JAMES BAMFORD: What sense does that make?
JIM LEHRER: Admiral?
REAR ADM. ERIC McVADON (Ret.): Well, I think it makes a lot of sense. And, remember, that the Chinese are trying to send us a signal in saying how important Taiwan is to them. And I think we have to send the signal that says we got your signal and here is ours back.
JIM LEHRER: Mr. Bamford, I'll ask you to speculate wildly at that point. But what do you think the Chinese position is going to be on Wednesday when these meetings begin? Are they going to call for an absolute abolishment of these surveillance flights?
JAMES BAMFORD: Oh, sure, they'll probably start off with a position like that. You start off with your most radical position and then bargain down. But I think they'll probably push that, and the U.S. will want to push the fact that they should keep their fighters, you know, 100 feet, 200 feet, or whatever from their wing tips. But the problem is there are accidents that happen. When accidents happen, nobody can predict it. And that's when you get into a lot of trouble. That is what happened here. In the Vietnam War we had a routine eavesdropping mission off North Vietnam on a ship called the USS Mattox. There was a mistaken message sent to that ship. The end result was the Tonkin Gulf Resolution and the Vietnam War. So these routine eavesdropping missions do have consequences sometimes.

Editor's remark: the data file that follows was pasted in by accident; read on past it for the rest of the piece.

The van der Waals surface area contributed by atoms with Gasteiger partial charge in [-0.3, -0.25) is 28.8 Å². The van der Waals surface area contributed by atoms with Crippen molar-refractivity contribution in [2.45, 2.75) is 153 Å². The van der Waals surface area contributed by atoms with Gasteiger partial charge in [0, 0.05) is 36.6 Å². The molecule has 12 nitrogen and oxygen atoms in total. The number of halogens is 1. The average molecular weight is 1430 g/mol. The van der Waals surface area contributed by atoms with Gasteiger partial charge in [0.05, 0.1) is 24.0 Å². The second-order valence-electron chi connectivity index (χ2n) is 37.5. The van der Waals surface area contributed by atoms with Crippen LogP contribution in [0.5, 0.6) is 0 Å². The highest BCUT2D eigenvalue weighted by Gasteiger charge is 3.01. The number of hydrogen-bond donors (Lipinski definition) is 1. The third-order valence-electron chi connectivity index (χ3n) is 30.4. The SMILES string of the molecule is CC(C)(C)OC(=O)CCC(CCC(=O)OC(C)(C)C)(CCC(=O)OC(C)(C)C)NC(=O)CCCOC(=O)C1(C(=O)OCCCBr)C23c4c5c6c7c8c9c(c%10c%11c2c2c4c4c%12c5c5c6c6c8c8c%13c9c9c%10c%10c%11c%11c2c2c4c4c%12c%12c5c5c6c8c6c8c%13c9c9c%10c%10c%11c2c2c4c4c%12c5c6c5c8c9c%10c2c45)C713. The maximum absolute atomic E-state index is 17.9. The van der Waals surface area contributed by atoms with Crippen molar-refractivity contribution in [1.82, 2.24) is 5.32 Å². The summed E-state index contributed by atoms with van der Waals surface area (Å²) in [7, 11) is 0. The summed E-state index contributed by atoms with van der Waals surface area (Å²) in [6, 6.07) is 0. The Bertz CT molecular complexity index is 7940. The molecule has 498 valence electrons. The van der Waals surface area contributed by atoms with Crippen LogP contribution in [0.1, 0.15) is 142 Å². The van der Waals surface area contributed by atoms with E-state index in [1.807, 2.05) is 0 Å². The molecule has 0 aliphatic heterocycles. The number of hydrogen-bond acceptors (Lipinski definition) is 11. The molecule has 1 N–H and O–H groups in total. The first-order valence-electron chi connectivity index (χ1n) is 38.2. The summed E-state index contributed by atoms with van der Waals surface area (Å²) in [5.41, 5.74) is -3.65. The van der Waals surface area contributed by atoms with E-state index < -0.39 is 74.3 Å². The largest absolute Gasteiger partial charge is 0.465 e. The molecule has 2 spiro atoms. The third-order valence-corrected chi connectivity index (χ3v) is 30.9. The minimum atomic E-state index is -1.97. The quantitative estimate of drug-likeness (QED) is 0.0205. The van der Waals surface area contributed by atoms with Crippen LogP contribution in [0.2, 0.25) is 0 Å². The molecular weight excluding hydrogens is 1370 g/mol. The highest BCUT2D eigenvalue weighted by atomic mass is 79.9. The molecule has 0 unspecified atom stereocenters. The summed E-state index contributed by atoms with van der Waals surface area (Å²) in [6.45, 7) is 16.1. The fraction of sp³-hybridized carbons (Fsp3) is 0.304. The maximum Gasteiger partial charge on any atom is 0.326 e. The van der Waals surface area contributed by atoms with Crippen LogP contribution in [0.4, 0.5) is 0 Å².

JIM LEHRER: Admiral?
REAR ADM. ERIC McVADON (Ret.): Well, yes, they have consequences. But I would suggest that if you don't conduct them, there are also consequences that is have to be taken into contract.
JIM LEHRER: Admiral, do you believe that the consequences of though incident are going to be that the surveillance flights are going to continue, the Chinese are going to continue to send fighter planes up and the status quo will continue?
REAR ADM. ERIC McVADON (Ret.): I think it will be roughly the status quo. We certainly may make some adjustment. I'm hoping that what we'll do is bring to bear rules that will prevent this sort of thing that just happened. And I think that is very, very likely in this case. First we'll try to decide what happened and get a measured view from both sides to understand the real cause of the accident then move on from there to establish some rules - for example, about how close the intercepts might be or whether there are other stipulations that could be made - and certainly to develop a mechanism so when incidents do occur, that they can be calmly examined by both sides so as to improve the rules and keep improving all along.
JIM LEHRER: But the U.S. Will insist that the flights continue?
REAR ADM. ERIC McVADON (Ret.): I believe they will.
JIM LEHRER: All right. Gentlemen thank you both very much.